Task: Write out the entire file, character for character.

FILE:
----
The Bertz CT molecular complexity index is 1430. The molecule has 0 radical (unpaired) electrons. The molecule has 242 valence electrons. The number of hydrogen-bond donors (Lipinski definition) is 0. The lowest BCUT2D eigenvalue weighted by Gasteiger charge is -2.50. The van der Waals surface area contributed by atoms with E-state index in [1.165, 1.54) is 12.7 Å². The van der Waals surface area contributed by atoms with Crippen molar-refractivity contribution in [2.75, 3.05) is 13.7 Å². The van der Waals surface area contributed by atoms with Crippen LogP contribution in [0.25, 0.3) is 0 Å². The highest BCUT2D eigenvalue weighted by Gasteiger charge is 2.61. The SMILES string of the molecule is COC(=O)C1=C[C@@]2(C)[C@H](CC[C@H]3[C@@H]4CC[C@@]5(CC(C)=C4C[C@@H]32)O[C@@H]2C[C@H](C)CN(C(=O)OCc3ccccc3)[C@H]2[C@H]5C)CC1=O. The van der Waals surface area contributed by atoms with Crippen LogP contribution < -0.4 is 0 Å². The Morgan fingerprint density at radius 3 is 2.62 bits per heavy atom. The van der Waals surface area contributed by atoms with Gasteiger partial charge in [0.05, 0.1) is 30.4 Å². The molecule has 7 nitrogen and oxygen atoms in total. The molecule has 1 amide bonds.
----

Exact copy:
The Bertz CT molecular complexity index is 1430. The molecule has 0 radical (unpaired) electrons. The molecule has 242 valence electrons. The number of hydrogen-bond donors (Lipinski definition) is 0. The lowest BCUT2D eigenvalue weighted by Gasteiger charge is -2.50. The van der Waals surface area contributed by atoms with E-state index in [1.165, 1.54) is 12.7 Å². The van der Waals surface area contributed by atoms with Crippen molar-refractivity contribution in [2.75, 3.05) is 13.7 Å². The van der Waals surface area contributed by atoms with Crippen LogP contribution in [0.25, 0.3) is 0 Å². The highest BCUT2D eigenvalue weighted by Gasteiger charge is 2.61. The SMILES string of the molecule is COC(=O)C1=C[C@@]2(C)[C@H](CC[C@H]3[C@@H]4CC[C@@]5(CC(C)=C4C[C@@H]32)O[C@@H]2C[C@H](C)CN(C(=O)OCc3ccccc3)[C@H]2[C@H]5C)CC1=O. The van der Waals surface area contributed by atoms with Crippen LogP contribution < -0.4 is 0 Å². The Morgan fingerprint density at radius 3 is 2.62 bits per heavy atom. The van der Waals surface area contributed by atoms with Gasteiger partial charge in [0.05, 0.1) is 30.4 Å². The molecule has 7 nitrogen and oxygen atoms in total. The molecule has 1 amide bonds.